As long as the situation is just a hazy problem with no solution, it can always seem easier to let things continue unchanged — as uncomfortable as it may be. But when you recognize what it’s costing you to stay in the box and what you could do if you were out of it, you gain new incentive to do something about it.
The price of getting out might have seemed horrendous when viewed vaguely from a distance. But now that you’ve identified it clearly, it may lose its power to frighten you. That won’t necessarily happen in every case, but it is likely enough to be worth checking.
In most cases, a half hour spent in this way will lead to the conclusion that it’s easier to pay the price and get out than to stay locked in the box.
No matter what the discomfort, there’s always a price you can pay to get rid of it.
Suppose you’ve acquired a debt for something you bought that you really don’t care for anymore.
Each month you have to write out a check for money you’d much rather use elsewhere. It can be a monthly torment — a symbol that you’ve made a costly mistake.
Why put up with it? There’s always a way out.
Maybe you have twenty payments left. If so, don’t take the attitude that you have to endure this discomfort for twenty more months. There’s a price available that will end it now.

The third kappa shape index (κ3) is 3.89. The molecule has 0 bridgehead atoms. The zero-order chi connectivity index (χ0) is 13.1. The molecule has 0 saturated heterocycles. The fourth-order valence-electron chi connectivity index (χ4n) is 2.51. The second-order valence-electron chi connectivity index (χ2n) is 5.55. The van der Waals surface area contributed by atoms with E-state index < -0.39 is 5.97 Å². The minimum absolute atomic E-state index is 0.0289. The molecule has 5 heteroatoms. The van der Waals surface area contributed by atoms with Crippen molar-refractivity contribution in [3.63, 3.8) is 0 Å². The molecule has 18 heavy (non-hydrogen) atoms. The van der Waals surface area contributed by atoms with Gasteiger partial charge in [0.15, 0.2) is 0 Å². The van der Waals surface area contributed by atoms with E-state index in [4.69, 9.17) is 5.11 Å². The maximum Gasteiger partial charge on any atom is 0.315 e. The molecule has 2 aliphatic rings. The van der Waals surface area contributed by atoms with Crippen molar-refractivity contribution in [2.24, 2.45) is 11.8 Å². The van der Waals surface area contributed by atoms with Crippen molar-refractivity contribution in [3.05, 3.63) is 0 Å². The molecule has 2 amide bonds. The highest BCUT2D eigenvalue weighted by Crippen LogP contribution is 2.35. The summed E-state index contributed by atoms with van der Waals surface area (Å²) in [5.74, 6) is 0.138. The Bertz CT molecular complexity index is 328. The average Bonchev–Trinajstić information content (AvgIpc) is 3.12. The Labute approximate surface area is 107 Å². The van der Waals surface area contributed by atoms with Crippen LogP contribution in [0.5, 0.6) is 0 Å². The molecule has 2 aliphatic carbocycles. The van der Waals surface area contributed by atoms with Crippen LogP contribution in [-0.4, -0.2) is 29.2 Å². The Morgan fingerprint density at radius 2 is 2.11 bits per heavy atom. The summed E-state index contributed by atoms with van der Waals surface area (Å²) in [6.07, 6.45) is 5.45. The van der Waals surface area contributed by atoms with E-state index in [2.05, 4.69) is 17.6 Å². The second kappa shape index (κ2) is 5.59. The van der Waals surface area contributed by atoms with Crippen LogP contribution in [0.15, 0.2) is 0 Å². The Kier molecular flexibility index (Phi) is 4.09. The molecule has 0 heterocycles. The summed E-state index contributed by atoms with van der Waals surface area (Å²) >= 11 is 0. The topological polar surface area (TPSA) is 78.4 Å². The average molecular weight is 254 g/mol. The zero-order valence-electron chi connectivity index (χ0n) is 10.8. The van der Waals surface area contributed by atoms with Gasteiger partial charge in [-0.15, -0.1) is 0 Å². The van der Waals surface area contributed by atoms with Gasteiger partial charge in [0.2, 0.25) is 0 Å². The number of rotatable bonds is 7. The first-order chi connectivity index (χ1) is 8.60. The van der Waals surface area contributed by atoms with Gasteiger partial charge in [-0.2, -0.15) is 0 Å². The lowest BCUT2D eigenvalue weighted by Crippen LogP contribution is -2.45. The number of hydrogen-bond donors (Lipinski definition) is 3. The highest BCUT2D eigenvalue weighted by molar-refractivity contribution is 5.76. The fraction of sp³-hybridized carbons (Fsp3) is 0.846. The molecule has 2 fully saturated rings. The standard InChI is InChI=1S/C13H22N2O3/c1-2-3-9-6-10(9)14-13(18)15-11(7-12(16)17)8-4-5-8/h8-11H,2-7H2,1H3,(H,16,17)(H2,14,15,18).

See what you can sell the item for. Don’t fall into the previous investment trap by thinking you can’t take a loss on it. You only increase your losses — in money and emotional distress — by hanging onto it.
The outstanding debt may be more than the amount you could sell it for. If so, why not pay the difference in cash and get rid of the problem? Or sell something else you don’t need to make up the difference.
You don’t gain anything by waiting the twenty months. By then the item will be worth even less, so you’ll simply lose more money by hanging onto it. Sell it now, pay the difference, and end the problem. Then you won’t have to write those monthly checks anymore.
However you handle an irritant, there’s no reason to assume you have to endure it just because you’ve made a mistake. There’s always a price you can pay to clear the record and start fresh…
Cultivate the art of looking for prices anytime you notice a discomfort. Find out what it would take to be rid of it; there’s always a way. If the first price you discover seems too big to be worth it, think about it some more; perhaps there’s an easier way.
Once you get into the habit of looking for prices, you’ll realize that any irritant in your life can be handled. You’ll no longer tolerate that slow, chronic discomfort that eats away at you daily — destroying your incentive, making you think less of yourself, darkening your attitude toward the world.
As you develop this talent, you can move up gradually to the bigger boxes in your life, dealing with them in the same way.
I’ve never found an exception to the rule that the sooner you pay a price, the less it costs you.
And one day you might wake up to realize that there isn’t anything hanging over your head. You’re free! — free to approach the day as you want to live it, not restricted by the chronic problems that other people take for granted.